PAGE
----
The old protections (exemptions) were the lowest in the country, making Alabama, already burdened with some of the highest poverty rates, one of the most creditor friendly states as well.


The new law signed by Governor Bentley on Thursdayof last week went into effect immediately and increased the protection for personal property (the “personal property exemption”) to $7,500 and increased the protection for residential property (the “homestead exemption”) to $15,000.   These amounts will be adjusted every three years in order to keep pace with the cost of living.  Every state has their own version of exemption laws designed to prevent a creditor from forcing people into financial destitution.  Most states recognize that exemption laws are necessary to allow a person the ability to work productively to support their family.


This new law will provide substantial protections to consumers who are constantly being threatened by predatory lenders, medical bills which are not covered by insurance and the rising cost of everyday expenses such as childcare, student loans and utilities.  As a person who sees the devastating effect a creditor friendly environment can have on the working poor, I applaud the efforts of Alabama Appleseed, Senator Ward, Representative Hill and Governor Bentley in moving Alabama out of the dark ages of debtor servitude.

Payday Loan Scam Alert

If you have ever applied for an online payday loan you may be targeted as a victim in a malicious phone and email scam.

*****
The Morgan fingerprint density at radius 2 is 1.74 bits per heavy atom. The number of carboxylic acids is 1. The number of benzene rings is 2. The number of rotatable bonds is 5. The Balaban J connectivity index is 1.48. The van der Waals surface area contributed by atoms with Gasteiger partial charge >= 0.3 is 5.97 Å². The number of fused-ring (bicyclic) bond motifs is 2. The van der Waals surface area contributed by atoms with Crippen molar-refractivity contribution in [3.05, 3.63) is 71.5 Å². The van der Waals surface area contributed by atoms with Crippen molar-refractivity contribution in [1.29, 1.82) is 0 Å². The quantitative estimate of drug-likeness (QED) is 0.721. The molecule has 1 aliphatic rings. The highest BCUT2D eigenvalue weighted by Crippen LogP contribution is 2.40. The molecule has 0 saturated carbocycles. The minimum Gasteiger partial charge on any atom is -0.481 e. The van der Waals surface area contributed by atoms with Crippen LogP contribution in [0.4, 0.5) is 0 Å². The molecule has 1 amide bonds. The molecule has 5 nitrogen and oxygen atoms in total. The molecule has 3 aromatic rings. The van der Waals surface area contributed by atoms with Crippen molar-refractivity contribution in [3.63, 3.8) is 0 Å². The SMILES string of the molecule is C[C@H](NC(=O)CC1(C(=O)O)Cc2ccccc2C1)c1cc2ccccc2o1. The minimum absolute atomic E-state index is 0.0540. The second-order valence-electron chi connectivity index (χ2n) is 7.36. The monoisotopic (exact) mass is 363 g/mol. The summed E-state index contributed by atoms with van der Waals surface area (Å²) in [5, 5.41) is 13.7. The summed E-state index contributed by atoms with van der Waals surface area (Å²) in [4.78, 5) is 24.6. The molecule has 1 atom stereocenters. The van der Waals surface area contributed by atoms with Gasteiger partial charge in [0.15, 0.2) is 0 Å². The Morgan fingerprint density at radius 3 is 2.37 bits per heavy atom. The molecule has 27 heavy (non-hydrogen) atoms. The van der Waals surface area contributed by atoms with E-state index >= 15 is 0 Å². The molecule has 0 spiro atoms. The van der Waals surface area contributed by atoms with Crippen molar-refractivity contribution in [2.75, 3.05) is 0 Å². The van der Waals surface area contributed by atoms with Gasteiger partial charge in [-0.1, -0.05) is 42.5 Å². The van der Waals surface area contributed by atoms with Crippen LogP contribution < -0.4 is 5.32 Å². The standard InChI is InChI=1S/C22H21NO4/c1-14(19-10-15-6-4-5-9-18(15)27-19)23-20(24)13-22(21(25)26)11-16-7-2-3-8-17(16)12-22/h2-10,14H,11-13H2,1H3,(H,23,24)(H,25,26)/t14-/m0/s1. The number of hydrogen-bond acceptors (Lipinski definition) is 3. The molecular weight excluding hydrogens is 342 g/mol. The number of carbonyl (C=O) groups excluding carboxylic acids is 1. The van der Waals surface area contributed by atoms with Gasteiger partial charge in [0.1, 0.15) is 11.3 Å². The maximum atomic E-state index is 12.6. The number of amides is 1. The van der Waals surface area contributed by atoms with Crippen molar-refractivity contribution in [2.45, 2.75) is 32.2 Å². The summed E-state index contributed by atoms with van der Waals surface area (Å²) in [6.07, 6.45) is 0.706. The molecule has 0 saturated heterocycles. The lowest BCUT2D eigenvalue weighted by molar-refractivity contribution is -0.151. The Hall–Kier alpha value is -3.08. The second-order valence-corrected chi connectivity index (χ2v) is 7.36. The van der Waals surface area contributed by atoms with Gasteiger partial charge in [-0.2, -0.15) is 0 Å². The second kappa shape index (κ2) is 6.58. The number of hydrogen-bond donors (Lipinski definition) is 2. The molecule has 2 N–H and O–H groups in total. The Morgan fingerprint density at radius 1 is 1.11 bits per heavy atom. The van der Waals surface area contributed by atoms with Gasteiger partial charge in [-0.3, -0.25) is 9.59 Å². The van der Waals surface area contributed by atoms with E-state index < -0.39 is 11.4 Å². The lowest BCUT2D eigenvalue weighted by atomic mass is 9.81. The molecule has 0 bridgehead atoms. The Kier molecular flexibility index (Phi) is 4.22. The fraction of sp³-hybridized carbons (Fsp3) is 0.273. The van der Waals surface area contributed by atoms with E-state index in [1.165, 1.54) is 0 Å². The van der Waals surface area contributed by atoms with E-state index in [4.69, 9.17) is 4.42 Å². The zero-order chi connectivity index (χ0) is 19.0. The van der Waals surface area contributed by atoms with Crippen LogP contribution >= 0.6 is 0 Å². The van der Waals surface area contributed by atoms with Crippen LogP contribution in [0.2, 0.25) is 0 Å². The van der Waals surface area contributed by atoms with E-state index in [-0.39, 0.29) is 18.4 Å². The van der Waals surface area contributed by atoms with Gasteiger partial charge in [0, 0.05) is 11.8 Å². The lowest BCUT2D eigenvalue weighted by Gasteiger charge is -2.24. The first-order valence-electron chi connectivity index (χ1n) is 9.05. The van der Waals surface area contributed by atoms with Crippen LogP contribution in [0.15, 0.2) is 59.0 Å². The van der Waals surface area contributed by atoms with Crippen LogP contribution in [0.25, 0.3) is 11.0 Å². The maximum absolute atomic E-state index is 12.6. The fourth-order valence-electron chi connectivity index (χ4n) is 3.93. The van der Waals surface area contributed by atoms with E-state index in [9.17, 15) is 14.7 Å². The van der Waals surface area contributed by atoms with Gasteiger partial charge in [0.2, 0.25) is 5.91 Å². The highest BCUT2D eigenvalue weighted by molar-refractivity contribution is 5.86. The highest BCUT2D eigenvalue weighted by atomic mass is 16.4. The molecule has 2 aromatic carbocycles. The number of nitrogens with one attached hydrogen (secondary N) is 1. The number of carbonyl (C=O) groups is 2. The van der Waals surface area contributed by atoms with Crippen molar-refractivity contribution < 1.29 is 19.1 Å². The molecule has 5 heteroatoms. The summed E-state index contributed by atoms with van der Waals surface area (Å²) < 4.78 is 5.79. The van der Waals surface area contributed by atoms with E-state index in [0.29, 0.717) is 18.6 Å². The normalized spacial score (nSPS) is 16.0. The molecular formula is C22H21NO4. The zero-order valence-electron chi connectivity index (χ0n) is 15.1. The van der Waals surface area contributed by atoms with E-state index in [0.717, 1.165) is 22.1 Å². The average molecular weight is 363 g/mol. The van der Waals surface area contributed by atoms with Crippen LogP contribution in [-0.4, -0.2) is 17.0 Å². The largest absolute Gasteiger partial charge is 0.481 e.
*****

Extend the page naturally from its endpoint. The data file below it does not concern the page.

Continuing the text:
The scammers will either call you on the phone or email you pretending to be from a law firm or “investigative unit”.  They will tell you that you owe an outstanding payday loan and they need payment immediately or else they will turn the matter over to local law enforcement to press criminal charges against you.  The scammers are betting that you have more than one payday loan and that you don’t remember the names of the companies you legitimately owe.  Don’t be fooled!  Here are some tips to identify the scam and what to do to protect yourself.


1.  They claim to be representing a creditor you don’t recognize or a law firm you don’t recognize.  Don’t assume that they are telling the truth when they say they are calling from a law firm.  Try Googling the lawfirm to see if it even exists.

2.  They demand payment over the phone immediately and refuse to send you a bill in the mail.  No legitimate creditor will demand payment over the phone.